I have really been challenged to worship God in whatever job I am doing. Sometimes I have felt like “man it would be cool to be a doctor or some other medical profession”. It seems like those are the people who are doing all the missions work on board. I know God has called me to work aboard the Africa Mercy to be a welder and that I am serving God just as much by welding as opposed to doing life saving surgeries or procedure. Working in the Engineering department is a job that is not very glorious but without the whole department the ship could not function. I am blessed to be part of this team and I know God will and does use me to love those who we are serving in Africa!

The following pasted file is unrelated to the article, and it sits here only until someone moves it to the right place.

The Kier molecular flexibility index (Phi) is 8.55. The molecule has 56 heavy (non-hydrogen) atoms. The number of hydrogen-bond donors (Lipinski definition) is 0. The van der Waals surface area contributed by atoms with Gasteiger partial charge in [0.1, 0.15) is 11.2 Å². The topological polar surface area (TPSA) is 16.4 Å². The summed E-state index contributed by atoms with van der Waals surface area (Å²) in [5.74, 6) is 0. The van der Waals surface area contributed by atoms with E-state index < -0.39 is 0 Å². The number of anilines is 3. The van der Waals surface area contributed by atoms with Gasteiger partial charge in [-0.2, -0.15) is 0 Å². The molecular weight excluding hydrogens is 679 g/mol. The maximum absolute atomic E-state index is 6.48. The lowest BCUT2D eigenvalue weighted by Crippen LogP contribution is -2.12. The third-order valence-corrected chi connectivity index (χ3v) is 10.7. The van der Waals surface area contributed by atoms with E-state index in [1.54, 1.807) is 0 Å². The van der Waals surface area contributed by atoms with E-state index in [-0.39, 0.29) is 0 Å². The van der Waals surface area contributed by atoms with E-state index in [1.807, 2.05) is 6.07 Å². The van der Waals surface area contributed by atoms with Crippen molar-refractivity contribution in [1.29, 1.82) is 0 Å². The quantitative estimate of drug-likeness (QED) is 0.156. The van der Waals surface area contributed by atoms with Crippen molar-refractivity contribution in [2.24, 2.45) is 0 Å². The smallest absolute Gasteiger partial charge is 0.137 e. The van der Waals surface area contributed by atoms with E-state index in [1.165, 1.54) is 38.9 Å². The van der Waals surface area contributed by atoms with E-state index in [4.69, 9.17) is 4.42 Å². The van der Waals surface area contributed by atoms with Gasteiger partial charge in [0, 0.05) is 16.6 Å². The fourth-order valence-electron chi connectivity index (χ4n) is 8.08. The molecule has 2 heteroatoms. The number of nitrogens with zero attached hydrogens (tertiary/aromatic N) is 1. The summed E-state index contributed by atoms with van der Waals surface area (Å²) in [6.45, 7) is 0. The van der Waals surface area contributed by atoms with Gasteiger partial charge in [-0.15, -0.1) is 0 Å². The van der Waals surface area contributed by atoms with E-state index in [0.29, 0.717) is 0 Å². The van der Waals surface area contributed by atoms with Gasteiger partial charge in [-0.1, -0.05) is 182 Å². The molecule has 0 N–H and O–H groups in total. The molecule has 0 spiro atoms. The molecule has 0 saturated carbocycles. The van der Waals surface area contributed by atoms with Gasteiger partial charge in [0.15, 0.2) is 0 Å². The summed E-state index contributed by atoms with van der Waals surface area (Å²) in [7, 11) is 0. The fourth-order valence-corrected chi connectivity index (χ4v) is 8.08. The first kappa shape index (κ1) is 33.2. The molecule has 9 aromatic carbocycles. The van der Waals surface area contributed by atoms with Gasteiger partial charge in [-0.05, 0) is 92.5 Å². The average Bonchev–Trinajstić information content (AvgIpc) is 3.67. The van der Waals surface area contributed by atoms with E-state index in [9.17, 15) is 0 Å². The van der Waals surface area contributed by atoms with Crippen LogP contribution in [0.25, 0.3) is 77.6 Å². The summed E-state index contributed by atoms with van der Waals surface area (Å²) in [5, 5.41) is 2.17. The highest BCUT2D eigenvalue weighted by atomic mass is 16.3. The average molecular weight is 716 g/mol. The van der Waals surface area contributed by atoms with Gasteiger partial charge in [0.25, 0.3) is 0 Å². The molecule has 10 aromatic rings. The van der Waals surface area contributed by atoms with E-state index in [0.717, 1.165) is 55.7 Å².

Freetown Friday Nights!